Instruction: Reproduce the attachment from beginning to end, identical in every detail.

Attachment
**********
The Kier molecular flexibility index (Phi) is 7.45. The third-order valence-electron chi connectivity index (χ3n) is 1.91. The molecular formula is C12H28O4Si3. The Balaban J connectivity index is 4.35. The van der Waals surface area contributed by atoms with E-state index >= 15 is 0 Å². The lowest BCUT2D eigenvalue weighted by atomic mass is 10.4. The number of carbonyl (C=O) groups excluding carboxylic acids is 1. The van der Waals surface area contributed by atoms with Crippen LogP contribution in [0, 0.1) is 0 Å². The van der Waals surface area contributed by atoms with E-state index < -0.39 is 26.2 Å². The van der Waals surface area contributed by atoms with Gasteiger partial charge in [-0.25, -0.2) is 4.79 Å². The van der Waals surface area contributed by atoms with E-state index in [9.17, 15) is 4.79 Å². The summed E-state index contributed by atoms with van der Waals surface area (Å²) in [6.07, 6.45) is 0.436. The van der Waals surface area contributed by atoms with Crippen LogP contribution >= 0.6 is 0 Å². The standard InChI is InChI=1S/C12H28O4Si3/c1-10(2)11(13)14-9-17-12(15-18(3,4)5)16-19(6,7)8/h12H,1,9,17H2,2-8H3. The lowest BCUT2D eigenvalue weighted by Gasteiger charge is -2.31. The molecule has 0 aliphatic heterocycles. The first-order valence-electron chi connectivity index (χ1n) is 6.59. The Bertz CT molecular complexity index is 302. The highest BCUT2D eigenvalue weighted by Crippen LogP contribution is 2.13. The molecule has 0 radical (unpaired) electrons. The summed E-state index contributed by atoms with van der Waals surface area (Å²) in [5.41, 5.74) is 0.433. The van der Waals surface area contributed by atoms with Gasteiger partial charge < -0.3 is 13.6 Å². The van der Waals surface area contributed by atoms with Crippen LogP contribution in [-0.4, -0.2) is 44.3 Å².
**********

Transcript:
The Kier molecular flexibility index (Phi) is 7.45. The third-order valence-electron chi connectivity index (χ3n) is 1.91. The molecular formula is C12H28O4Si3. The Balaban J connectivity index is 4.35. The van der Waals surface area contributed by atoms with E-state index >= 15 is 0 Å². The lowest BCUT2D eigenvalue weighted by atomic mass is 10.4. The number of carbonyl (C=O) groups excluding carboxylic acids is 1. The van der Waals surface area contributed by atoms with Crippen LogP contribution in [0, 0.1) is 0 Å². The van der Waals surface area contributed by atoms with E-state index < -0.39 is 26.2 Å². The van der Waals surface area contributed by atoms with Gasteiger partial charge in [-0.25, -0.2) is 4.79 Å². The van der Waals surface area contributed by atoms with E-state index in [9.17, 15) is 4.79 Å². The summed E-state index contributed by atoms with van der Waals surface area (Å²) in [6.07, 6.45) is 0.436. The van der Waals surface area contributed by atoms with Crippen LogP contribution >= 0.6 is 0 Å². The standard InChI is InChI=1S/C12H28O4Si3/c1-10(2)11(13)14-9-17-12(15-18(3,4)5)16-19(6,7)8/h12H,1,9,17H2,2-8H3. The lowest BCUT2D eigenvalue weighted by Gasteiger charge is -2.31. The molecule has 0 aliphatic heterocycles. The first-order valence-electron chi connectivity index (χ1n) is 6.59. The Bertz CT molecular complexity index is 302. The highest BCUT2D eigenvalue weighted by Crippen LogP contribution is 2.13. The molecule has 0 radical (unpaired) electrons. The summed E-state index contributed by atoms with van der Waals surface area (Å²) in [5.41, 5.74) is 0.433. The van der Waals surface area contributed by atoms with Gasteiger partial charge < -0.3 is 13.6 Å². The van der Waals surface area contributed by atoms with Crippen LogP contribution in [-0.4, -0.2) is 44.3 Å².